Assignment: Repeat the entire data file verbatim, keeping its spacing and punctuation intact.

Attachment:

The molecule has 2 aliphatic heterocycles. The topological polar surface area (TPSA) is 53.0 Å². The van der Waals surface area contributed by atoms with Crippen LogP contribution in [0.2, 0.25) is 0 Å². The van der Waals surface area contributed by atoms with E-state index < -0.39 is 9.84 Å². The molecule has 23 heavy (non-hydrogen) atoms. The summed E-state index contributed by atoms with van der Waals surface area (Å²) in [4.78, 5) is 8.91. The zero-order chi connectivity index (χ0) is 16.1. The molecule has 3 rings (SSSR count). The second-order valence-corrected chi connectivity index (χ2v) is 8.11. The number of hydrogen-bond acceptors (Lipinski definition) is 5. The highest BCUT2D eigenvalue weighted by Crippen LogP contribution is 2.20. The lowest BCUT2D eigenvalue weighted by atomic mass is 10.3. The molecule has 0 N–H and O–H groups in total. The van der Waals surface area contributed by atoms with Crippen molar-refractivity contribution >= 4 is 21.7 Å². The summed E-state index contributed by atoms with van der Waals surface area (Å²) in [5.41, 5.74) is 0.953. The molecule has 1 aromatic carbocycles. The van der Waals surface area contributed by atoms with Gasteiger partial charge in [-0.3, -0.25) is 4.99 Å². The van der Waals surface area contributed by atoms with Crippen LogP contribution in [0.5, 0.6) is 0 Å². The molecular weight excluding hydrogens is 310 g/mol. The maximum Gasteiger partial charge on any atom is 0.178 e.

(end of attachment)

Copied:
The molecule has 2 aliphatic heterocycles. The topological polar surface area (TPSA) is 53.0 Å². The van der Waals surface area contributed by atoms with Crippen LogP contribution in [0.2, 0.25) is 0 Å². The van der Waals surface area contributed by atoms with E-state index < -0.39 is 9.84 Å². The molecule has 23 heavy (non-hydrogen) atoms. The summed E-state index contributed by atoms with van der Waals surface area (Å²) in [4.78, 5) is 8.91. The zero-order chi connectivity index (χ0) is 16.1. The molecule has 3 rings (SSSR count). The second-order valence-corrected chi connectivity index (χ2v) is 8.11. The number of hydrogen-bond acceptors (Lipinski definition) is 5. The highest BCUT2D eigenvalue weighted by Crippen LogP contribution is 2.20. The lowest BCUT2D eigenvalue weighted by atomic mass is 10.3. The molecule has 0 N–H and O–H groups in total. The van der Waals surface area contributed by atoms with Crippen molar-refractivity contribution >= 4 is 21.7 Å². The summed E-state index contributed by atoms with van der Waals surface area (Å²) in [5.41, 5.74) is 0.953. The molecule has 1 aromatic carbocycles. The van der Waals surface area contributed by atoms with Gasteiger partial charge in [-0.3, -0.25) is 4.99 Å². The van der Waals surface area contributed by atoms with Crippen LogP contribution in [0.5, 0.6) is 0 Å². The molecular weight excluding hydrogens is 310 g/mol. The maximum Gasteiger partial charge on any atom is 0.178 e.